When she left at length to return to the Vicarage for the midday meal, her portion was done.

But it was not till night came again that she found time to write the few brief words that she had been revolving in her mind all day long.


"I am thinking of you constantly, and longing to help you in your trouble. Let me know if there is anything whatever that I can do, and I shall be ready at any time.

"With love from Avery."

Her face glowed softly over the writing of the note. She slipped out and posted it before she went to bed.

He would get it in the morning, and he would be comforted. For he would understand. She was sure that he would understand.

Of herself all through that second wakeful night she did not think at all, and so no doubts rose to torment her. She lay in a species of tired wonder. She was keeping her promise to the dead man, and in the keeping of it there was peace.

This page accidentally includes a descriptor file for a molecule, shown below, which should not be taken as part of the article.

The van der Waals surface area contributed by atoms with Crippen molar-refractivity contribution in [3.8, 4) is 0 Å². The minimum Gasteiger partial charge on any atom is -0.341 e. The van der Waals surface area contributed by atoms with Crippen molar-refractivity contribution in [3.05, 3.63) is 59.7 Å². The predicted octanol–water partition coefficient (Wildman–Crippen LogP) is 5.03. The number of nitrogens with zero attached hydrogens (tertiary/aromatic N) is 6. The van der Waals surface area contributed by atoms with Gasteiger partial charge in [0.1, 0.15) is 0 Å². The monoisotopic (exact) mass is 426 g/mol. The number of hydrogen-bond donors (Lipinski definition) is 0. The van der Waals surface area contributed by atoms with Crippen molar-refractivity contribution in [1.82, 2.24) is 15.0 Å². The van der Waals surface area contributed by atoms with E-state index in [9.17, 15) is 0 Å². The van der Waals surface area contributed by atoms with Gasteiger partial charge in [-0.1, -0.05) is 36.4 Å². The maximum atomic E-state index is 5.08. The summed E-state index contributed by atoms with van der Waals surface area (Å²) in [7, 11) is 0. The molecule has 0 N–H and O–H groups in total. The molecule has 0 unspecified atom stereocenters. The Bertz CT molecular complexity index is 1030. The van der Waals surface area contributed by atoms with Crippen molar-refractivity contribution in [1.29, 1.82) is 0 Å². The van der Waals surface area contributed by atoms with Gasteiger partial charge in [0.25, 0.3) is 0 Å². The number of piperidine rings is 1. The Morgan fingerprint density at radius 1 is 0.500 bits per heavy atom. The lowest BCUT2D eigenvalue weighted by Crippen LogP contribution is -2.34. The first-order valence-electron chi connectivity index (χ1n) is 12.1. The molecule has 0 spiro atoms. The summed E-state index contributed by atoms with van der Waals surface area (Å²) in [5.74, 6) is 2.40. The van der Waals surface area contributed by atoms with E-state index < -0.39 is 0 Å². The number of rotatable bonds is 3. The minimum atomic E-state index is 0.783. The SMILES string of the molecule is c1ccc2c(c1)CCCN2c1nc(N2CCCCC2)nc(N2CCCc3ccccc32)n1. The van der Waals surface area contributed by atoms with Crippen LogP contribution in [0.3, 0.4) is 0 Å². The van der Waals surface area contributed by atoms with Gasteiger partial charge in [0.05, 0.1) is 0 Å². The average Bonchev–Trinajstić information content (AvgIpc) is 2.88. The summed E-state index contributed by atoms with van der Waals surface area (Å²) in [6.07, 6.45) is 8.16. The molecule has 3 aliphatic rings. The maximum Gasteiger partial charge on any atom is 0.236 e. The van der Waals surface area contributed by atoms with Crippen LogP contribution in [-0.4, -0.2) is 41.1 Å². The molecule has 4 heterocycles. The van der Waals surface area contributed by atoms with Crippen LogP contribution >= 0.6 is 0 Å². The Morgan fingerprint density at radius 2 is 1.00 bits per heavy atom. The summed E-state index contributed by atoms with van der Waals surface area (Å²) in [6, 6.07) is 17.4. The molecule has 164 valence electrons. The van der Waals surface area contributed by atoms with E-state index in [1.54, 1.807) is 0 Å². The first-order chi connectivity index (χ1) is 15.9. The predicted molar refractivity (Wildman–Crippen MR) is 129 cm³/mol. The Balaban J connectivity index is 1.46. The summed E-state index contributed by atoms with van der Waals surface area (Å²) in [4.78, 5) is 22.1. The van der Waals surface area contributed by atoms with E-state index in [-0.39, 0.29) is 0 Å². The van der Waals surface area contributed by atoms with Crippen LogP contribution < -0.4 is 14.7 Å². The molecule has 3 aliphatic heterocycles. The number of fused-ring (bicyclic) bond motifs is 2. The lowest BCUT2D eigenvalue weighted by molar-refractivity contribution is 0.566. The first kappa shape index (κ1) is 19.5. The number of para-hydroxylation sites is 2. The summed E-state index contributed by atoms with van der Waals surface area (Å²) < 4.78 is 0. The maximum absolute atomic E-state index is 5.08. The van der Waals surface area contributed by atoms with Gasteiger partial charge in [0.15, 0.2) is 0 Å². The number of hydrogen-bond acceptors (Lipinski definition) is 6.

The great square Abbey pew at the top of the church was empty throughout Easter Sunday. A heavy gloom reigned at the Vicarage. Avery and the children were in dire disgrace, and Mrs. Lorimer, spent most of the day in tears. She could not agree with the Vicar that they were directly responsible for the Squire's death. Dr. Tudor had been very emphatic in assuring them that what had happened had been the inevitable outcome of a disease of long standing. But this assurance did not in any way modify the Vicar's attitude, and he decided that the five children should spend their time in solitary confinement until after the day fixed for the funeral.

This was to be Easter Tuesday, and he himself had arranged to depart the day after--an event to which the entire household, with the single exception of Olive, looked forward with the greatest eagerness.

No message came from Piers that night, and Avery wondered a little, but without uneasiness. He must have so very much to think of and do at such a time, she reflected. He would scarcely even have begun to feel the dreadful loneliness.

But when the next day passed, and still no answer came, a vague anxiety awoke within her. Surely her message had reached him! Surely he must have read it! The Piers she knew would have dashed off some species of reply at once. How was it he delayed?